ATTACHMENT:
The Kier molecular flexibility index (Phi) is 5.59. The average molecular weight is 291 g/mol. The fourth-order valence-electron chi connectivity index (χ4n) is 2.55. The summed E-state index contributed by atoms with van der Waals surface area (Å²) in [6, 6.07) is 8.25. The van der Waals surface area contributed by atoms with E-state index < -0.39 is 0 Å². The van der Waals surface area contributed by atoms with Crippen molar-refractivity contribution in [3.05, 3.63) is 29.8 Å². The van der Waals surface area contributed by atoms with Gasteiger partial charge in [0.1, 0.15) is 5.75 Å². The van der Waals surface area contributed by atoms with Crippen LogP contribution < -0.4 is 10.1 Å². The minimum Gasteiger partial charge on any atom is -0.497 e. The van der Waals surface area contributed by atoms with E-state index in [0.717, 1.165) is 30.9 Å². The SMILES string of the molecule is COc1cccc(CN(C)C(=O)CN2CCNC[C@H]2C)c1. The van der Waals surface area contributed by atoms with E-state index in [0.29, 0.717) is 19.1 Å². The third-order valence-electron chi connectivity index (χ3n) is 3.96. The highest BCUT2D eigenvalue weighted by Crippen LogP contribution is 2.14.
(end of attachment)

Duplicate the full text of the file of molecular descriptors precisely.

The Kier molecular flexibility index (Phi) is 5.59. The average molecular weight is 291 g/mol. The fourth-order valence-electron chi connectivity index (χ4n) is 2.55. The summed E-state index contributed by atoms with van der Waals surface area (Å²) in [6, 6.07) is 8.25. The van der Waals surface area contributed by atoms with E-state index < -0.39 is 0 Å². The van der Waals surface area contributed by atoms with Crippen molar-refractivity contribution in [3.05, 3.63) is 29.8 Å². The van der Waals surface area contributed by atoms with Gasteiger partial charge in [0.1, 0.15) is 5.75 Å². The van der Waals surface area contributed by atoms with Crippen LogP contribution < -0.4 is 10.1 Å². The minimum Gasteiger partial charge on any atom is -0.497 e. The van der Waals surface area contributed by atoms with E-state index in [0.717, 1.165) is 30.9 Å². The SMILES string of the molecule is COc1cccc(CN(C)C(=O)CN2CCNC[C@H]2C)c1. The van der Waals surface area contributed by atoms with E-state index in [0.29, 0.717) is 19.1 Å². The third-order valence-electron chi connectivity index (χ3n) is 3.96. The highest BCUT2D eigenvalue weighted by Crippen LogP contribution is 2.14.